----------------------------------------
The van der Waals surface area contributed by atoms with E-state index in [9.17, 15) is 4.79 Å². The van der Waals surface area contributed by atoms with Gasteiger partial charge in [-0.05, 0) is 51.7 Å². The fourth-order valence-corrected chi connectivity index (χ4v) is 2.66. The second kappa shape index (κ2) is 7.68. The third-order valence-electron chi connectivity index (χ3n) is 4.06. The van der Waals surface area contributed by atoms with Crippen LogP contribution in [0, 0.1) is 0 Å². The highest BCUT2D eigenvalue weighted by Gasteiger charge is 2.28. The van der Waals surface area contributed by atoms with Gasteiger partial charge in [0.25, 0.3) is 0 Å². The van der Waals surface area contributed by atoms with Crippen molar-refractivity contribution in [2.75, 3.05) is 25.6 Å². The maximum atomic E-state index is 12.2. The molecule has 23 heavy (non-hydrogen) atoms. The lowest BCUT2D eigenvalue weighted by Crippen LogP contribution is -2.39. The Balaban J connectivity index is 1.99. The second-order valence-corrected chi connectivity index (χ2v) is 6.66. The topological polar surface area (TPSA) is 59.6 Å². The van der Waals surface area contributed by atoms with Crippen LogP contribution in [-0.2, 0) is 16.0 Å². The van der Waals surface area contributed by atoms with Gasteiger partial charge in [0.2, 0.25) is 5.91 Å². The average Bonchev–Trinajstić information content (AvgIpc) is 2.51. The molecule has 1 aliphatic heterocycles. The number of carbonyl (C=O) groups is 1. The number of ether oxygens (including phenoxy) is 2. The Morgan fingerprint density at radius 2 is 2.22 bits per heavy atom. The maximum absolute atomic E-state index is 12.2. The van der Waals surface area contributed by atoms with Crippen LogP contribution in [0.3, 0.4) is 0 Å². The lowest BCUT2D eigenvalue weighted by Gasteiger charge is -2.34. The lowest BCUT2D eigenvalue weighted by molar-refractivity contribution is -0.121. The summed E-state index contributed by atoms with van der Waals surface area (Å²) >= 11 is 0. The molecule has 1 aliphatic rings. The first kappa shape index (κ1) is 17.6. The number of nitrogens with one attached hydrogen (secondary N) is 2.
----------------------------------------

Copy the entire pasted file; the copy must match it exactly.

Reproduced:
The van der Waals surface area contributed by atoms with E-state index in [9.17, 15) is 4.79 Å². The van der Waals surface area contributed by atoms with Gasteiger partial charge in [-0.05, 0) is 51.7 Å². The fourth-order valence-corrected chi connectivity index (χ4v) is 2.66. The second kappa shape index (κ2) is 7.68. The third-order valence-electron chi connectivity index (χ3n) is 4.06. The van der Waals surface area contributed by atoms with Crippen LogP contribution in [0, 0.1) is 0 Å². The highest BCUT2D eigenvalue weighted by Gasteiger charge is 2.28. The van der Waals surface area contributed by atoms with Gasteiger partial charge in [0.25, 0.3) is 0 Å². The van der Waals surface area contributed by atoms with Crippen molar-refractivity contribution in [2.75, 3.05) is 25.6 Å². The maximum atomic E-state index is 12.2. The molecule has 23 heavy (non-hydrogen) atoms. The lowest BCUT2D eigenvalue weighted by Crippen LogP contribution is -2.39. The Balaban J connectivity index is 1.99. The second-order valence-corrected chi connectivity index (χ2v) is 6.66. The topological polar surface area (TPSA) is 59.6 Å². The van der Waals surface area contributed by atoms with Crippen LogP contribution in [-0.2, 0) is 16.0 Å². The van der Waals surface area contributed by atoms with Gasteiger partial charge in [0.2, 0.25) is 5.91 Å². The average Bonchev–Trinajstić information content (AvgIpc) is 2.51. The molecule has 1 aliphatic heterocycles. The number of carbonyl (C=O) groups is 1. The number of ether oxygens (including phenoxy) is 2. The Morgan fingerprint density at radius 2 is 2.22 bits per heavy atom. The maximum absolute atomic E-state index is 12.2. The van der Waals surface area contributed by atoms with Crippen LogP contribution in [0.3, 0.4) is 0 Å². The lowest BCUT2D eigenvalue weighted by Gasteiger charge is -2.34. The lowest BCUT2D eigenvalue weighted by molar-refractivity contribution is -0.121. The summed E-state index contributed by atoms with van der Waals surface area (Å²) >= 11 is 0. The molecule has 1 aliphatic rings. The first kappa shape index (κ1) is 17.6. The number of nitrogens with one attached hydrogen (secondary N) is 2.